Environmental Control is charged with the implementation and
enforcement of the Act. § 49-4-170. The Act establishes
two mechanisms to regulate surface water withdrawals-a
permitting system and a registration system.
requires most "surface water withdrawers" to obtain
a permit before withdrawing surface water. § 49-4-25. A
"surface water withdrawer" is defined as "a
person withdrawing surface water in excess of three million
gallons during any one month . . . ." §
49-4-20(28). A permit applicant must provide detailed
information to DHEC about the proposed surface water
withdrawal. § 49-4-80(A). DHEC must provide the public
with notice of a permit application within thirty days, and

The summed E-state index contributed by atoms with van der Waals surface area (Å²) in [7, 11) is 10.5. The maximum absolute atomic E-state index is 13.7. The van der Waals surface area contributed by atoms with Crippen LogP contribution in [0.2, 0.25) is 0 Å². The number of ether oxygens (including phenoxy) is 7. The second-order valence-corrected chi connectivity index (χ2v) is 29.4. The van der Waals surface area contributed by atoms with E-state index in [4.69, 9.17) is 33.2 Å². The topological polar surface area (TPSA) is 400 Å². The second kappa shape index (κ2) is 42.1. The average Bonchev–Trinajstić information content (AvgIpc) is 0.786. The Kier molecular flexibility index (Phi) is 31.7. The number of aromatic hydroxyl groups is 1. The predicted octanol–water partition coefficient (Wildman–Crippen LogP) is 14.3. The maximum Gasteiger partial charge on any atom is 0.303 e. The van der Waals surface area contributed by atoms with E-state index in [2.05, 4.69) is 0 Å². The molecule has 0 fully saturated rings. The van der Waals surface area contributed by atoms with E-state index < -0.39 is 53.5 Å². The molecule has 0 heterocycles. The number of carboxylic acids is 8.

if residents of the affected area request a hearing, DHEC
must conduct one. § 49-4-80(K)(1). If DHEC determines
the proposed use is reasonable, DHEC must issue a permit to
the applicant. §§ 49-4-25, -80(J). In making its
determination of reasonableness, DHEC is required to consider
a number of criteria. § 49-4-80(B). Permits are
issued for a term of no less than twenty years and no more
than fifty years. § 49-4-100(B). After a permit is
issued, surface water withdrawals made pursuant to the terms
and conditions of the permit are presumed to be reasonable.
users are treated differently under the Act. "[A] person
who makes surface water withdrawals for agricultural
at an agricultural facility" is classified as a
"Registered surface water withdrawer, " §
49-4-20(23), and is not required to obtain a permit, §
49-4-35(A). Instead, agricultural users simply
register their surface water use with DHEC and are permitted
to withdraw surface water up to the registered amount. §
49-4-35(A). Because agricultural users are exempt from the
permit requirement, their surface water use is not subject to
the subsection 49-4-80(B) reasonableness factors.
establishes two ways for agricultural users to register their